Gwen Verdon is wonderful as the absent-minded Aunt Ruth who really brings a lot of comedy into the movie. Hume Cronin was simply wonderful, even though he didn't have any actual speaking lines, his actions throughout the movie seem to bring the disfunctional family together. Robert DiNero plays the very kind Dr. Wally who also brings a sweetness into the film. But the person who, in my opnion, really shines in this film is Diane Keaton. She has a rare talent and it definitely shows in this movie. The ending was so wonderful as well. I am glad that they ended on a positive note instead of a sad one. My advice: Rent this movie!!!!!
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4.0 out of 5 stars Elegant Story-Telling, with a Beautiful Cast, July 9 2003
By 
L. Piatkowski "lpiatk1" (Chicago, IL United States) - See all my reviews
(REAL NAME)   
This review is from: Marvin's Room (Widescreen) (DVD)
Dying, aging and dysfunctional famlies are subjects that do not prompt much laughter, but "Marvin's Room" a film, based on the stage play of the same title, manages to mine together those issues along with discussion of sibling rivarly, love and friendship, and the end result is a lovely film, low on schmaltz and sacharine, and high on intelligence and class.
Streep and Keaton play sisters who have been alienated for much of their adult lives, and are reunited when Keaton's Bess is in need of a bone-marrow donation. Streep's Lee comes with her children, and is also reunited with her father, Marvin (a stunning Hume Cronyn), and dotty aunt (a glittering Gwen Verdon). Leonardo DiCaprio (pre-TITANIC) plays Lee's rebellious surly teenaged son. DiCaprio one of Hollywood's brightest, but most unused talents gives a performance of vulnerability, passion and beauty that one can't help but make favorable comparisons to James Dean or Montgomery Clift. Streep is predictably good-though she doesn't seem to connect to her character, as well as her co-stars do. Keaton does the near-impossible in this film-she steals it from Streep. Her Bess is not saint, but Keaton manages to glow, regardless. Actually both DiCaprio and Keaton outshine Streep. Their chemistry is beautiful. Keaton's appearence is stunning because, while attractive, she allows herself to be transformed into a dowdy Florida hausfrau. Ravaged by illness, age and weary, Keaton looks as if Annie Hall went through a hell of a mid-life crisis. Yet, by the end, when the genuine goodness of Bess shines through, and the viewers realize that Bess feels lucky that she was able to take care of her bed-ridden father, Keaton becomes beautiful.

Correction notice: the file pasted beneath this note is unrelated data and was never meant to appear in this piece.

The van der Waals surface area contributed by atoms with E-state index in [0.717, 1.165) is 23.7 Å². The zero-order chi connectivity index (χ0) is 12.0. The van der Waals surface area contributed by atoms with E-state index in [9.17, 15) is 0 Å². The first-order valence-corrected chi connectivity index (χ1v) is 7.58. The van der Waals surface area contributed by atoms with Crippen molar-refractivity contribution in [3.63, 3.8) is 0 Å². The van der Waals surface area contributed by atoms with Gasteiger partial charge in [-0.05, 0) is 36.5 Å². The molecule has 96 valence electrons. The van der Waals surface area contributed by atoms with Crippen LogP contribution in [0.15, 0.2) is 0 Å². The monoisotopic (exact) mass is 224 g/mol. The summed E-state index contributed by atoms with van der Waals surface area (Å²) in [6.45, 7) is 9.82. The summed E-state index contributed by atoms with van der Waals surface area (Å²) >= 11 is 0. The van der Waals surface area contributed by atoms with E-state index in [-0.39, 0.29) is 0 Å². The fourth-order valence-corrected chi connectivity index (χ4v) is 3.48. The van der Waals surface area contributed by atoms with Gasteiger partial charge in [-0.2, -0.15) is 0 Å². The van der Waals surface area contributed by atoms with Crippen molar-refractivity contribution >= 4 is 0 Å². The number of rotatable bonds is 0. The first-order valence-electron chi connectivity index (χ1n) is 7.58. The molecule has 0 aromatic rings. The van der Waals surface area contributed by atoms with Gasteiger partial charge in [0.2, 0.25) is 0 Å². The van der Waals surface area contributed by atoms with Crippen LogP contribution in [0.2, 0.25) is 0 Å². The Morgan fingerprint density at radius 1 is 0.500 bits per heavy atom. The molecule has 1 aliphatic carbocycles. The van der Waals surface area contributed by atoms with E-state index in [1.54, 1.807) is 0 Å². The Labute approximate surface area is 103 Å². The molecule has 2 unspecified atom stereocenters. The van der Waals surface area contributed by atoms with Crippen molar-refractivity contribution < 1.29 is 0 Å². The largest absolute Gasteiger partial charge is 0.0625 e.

Robert DeNiro has an amusing bit part as a forgetful doctor in one of the film's many amusing comic reliefs.
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5.0 out of 5 stars Simply unforgettable, Aug. 12 2002
By 
Dogville (Sunny Island) - See all my reviews
This review is from: Marvin's Room (Widescreen) (DVD)
I have watched this movie at least three times and everytime, it doesn't fail to move me. It's a rather underrated movie except for the Oscar nomination for Diane Keaton who shines supremely as a luekemia-striken woman caring for a vegeatated father and an absentminded aunt whose on a pacemaker.

Diane's only hope is a match in her sister Meryl Streep and her sons. But Streep is a woman who's faced with a broken marriage, a rebellious elder son and worst of all, an estranged relationship with her family.

When tragedy strikes and she is being called home, she learns to re-assess her life pirorities as well as learn new things about her sister (and family) that she's never known before. Through all these, an amazing bond takes place between her elder son, Leonardo Di Caprio and his aunt, Diane Keaton. An unforgettable scene was when DiCaprio's character took his aunt on a wild car-ride in the sea that sealed their bond.

The story of initial despondence and eventual hope and reconciliation is nothing new but what works here is the amazing acting (especially by Diane Keaton and the funny doctor played by Robert De Niro who also produced the movie), and poignant direction.